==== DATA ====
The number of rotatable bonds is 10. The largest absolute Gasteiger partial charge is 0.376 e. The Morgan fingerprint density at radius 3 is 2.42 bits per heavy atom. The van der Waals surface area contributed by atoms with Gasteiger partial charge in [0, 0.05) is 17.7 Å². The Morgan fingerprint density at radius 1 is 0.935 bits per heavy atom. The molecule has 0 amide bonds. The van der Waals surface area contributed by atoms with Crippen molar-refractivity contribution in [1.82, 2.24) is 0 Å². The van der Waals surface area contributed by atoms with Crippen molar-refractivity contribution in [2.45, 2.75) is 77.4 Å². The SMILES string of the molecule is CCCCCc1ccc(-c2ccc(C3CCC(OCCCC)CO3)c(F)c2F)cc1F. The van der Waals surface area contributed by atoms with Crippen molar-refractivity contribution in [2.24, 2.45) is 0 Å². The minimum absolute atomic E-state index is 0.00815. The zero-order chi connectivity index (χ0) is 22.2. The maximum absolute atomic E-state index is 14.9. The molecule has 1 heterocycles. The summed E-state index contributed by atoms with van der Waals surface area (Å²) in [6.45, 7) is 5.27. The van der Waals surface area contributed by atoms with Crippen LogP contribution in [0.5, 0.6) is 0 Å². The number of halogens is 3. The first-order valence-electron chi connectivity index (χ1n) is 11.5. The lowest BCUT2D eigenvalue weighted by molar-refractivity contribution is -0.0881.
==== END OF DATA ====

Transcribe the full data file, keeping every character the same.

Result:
The number of rotatable bonds is 10. The largest absolute Gasteiger partial charge is 0.376 e. The Morgan fingerprint density at radius 3 is 2.42 bits per heavy atom. The van der Waals surface area contributed by atoms with Gasteiger partial charge in [0, 0.05) is 17.7 Å². The Morgan fingerprint density at radius 1 is 0.935 bits per heavy atom. The molecule has 0 amide bonds. The van der Waals surface area contributed by atoms with Crippen molar-refractivity contribution in [1.82, 2.24) is 0 Å². The van der Waals surface area contributed by atoms with Crippen molar-refractivity contribution in [2.45, 2.75) is 77.4 Å². The SMILES string of the molecule is CCCCCc1ccc(-c2ccc(C3CCC(OCCCC)CO3)c(F)c2F)cc1F. The van der Waals surface area contributed by atoms with Crippen molar-refractivity contribution in [2.24, 2.45) is 0 Å². The minimum absolute atomic E-state index is 0.00815. The zero-order chi connectivity index (χ0) is 22.2. The maximum absolute atomic E-state index is 14.9. The molecule has 1 heterocycles. The summed E-state index contributed by atoms with van der Waals surface area (Å²) in [6.45, 7) is 5.27. The van der Waals surface area contributed by atoms with Crippen LogP contribution in [0.5, 0.6) is 0 Å². The number of halogens is 3. The first-order valence-electron chi connectivity index (χ1n) is 11.5. The lowest BCUT2D eigenvalue weighted by molar-refractivity contribution is -0.0881.